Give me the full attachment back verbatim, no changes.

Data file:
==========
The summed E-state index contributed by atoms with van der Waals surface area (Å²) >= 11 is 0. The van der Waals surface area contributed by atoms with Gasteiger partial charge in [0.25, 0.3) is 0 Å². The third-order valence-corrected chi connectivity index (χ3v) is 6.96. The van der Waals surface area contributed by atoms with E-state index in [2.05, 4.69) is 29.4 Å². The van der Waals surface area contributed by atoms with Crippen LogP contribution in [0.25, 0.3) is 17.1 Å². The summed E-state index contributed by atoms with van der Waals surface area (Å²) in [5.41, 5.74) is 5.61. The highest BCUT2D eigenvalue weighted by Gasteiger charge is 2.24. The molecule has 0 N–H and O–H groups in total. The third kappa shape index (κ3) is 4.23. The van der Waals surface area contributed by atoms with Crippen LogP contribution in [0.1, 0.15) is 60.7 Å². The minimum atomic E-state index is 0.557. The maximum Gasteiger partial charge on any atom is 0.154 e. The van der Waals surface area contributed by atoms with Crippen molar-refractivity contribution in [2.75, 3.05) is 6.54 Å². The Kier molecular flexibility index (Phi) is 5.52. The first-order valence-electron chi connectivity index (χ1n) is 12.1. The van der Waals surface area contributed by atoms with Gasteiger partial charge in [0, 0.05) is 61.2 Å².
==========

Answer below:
The summed E-state index contributed by atoms with van der Waals surface area (Å²) >= 11 is 0. The van der Waals surface area contributed by atoms with Gasteiger partial charge in [0.25, 0.3) is 0 Å². The third-order valence-corrected chi connectivity index (χ3v) is 6.96. The van der Waals surface area contributed by atoms with E-state index in [2.05, 4.69) is 29.4 Å². The van der Waals surface area contributed by atoms with Crippen LogP contribution in [0.25, 0.3) is 17.1 Å². The summed E-state index contributed by atoms with van der Waals surface area (Å²) in [5.41, 5.74) is 5.61. The highest BCUT2D eigenvalue weighted by Gasteiger charge is 2.24. The molecule has 0 N–H and O–H groups in total. The third kappa shape index (κ3) is 4.23. The van der Waals surface area contributed by atoms with Crippen LogP contribution in [0.1, 0.15) is 60.7 Å². The minimum atomic E-state index is 0.557. The maximum Gasteiger partial charge on any atom is 0.154 e. The van der Waals surface area contributed by atoms with Crippen molar-refractivity contribution in [2.75, 3.05) is 6.54 Å². The Kier molecular flexibility index (Phi) is 5.52. The first-order valence-electron chi connectivity index (χ1n) is 12.1. The van der Waals surface area contributed by atoms with Gasteiger partial charge in [0, 0.05) is 61.2 Å².